Tissue-engineering protocols to accelerate angiogenesis in allogenic trachea transplantation.
Reconstruction of defects involving more than half of the length of the trachea is challenging. Techniques to close these lesions include the use of autologous, allogenic and synthetic tissues. The key aspects of treating long-segment tracheal lesions are not yet fully elucidated. Tissue engineering emerged as a promising field of research to create non-immunogenic scaffolds and aims to construct a functional substitutes for damaged tissues by combining the principles of biology and engineering. However, the initial enthusiasm regarding the large-scale production of individualized, off-the-shelf scaffolds in the near future has merged with the current clinical pragmatism.
We began this thesis with a work-up of the methodological aspects, i.e., our rabbit model. This model was introduced by Professor Delaere in the nineties as the gold standard for research concerning trachea transplantation. This groundbreaking research anticipated the first human tracheal allotransplantation with cessation of immunosuppression by a multidisciplinary team in our center in 2007. With the preclinical experimental work in this thesis, we would like to advance these insights towards the creation of a decellularized tracheal tube lined with autologous epithelium.
Current procedures all use a specific technique to revascularize and reepithelialize the trachea. These different perspectives regarding the need to create full submucosal vasculature and a confluent mucosal covering resulted in heterogenous outcomes. As a guideline for future research, we attempted to define valid criteria for successful trachea transplantation. These minimum requirements constitute the basis of upcoming experiments.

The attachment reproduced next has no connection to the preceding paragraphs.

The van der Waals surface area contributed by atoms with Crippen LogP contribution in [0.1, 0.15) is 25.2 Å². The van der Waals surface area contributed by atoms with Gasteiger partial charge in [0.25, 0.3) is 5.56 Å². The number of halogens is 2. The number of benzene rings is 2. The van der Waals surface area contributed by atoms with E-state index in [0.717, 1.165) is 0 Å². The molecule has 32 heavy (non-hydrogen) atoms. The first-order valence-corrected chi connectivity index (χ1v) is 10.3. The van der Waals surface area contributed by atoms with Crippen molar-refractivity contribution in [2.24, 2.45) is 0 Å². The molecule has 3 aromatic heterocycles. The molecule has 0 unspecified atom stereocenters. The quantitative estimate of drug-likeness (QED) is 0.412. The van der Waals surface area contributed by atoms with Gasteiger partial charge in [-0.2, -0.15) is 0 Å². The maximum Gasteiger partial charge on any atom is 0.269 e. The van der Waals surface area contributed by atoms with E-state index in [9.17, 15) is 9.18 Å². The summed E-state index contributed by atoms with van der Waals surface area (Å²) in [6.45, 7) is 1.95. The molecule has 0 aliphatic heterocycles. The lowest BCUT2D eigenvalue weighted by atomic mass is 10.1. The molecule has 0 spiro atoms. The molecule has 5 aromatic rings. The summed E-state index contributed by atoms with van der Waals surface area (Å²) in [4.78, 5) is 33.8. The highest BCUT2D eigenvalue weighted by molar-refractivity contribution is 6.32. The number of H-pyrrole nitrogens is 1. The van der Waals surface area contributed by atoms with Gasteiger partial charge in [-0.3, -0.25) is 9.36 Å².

In a second animal study, we speculated whether allogenic cartilage could be transplanted without immunosuppression since the first clinical transplantations performed by our group showed that immunosuppressive medication could be ceased after implantation even though the transplanted cartilage was allogenic. We found that rabbit tracheae stripped of their highly immunogenic mucosa and submucosa show good biocompatibility for up to two months after implantation. By using an acellular dermal matrix as a neo-submucosa, stenosis could also be prevented. Moreover, subsequent grafting of the implanted trachea with buccal mucosa was successful. Therefore, we could create a composite construct that did not elicit an immune response. However, submucosal revascularization was only reliable upon opening of the transplant longitudinally.
Current human tissue engineering techniques focus on the aggressive detergent-enzymatic decellularization of tracheae to obtain a fully acellular construct. However, this may impact the mechanical integrity of the windpipe. In our third preclinical study, we showed that less aggressive decellularization not only leads to the preservation of chondrocytes and the ECM but also to the preservation of tracheal mechanical properties. In contrast to transplants that were decellularized more aggressively, tube collapse could be avoided during inspiration.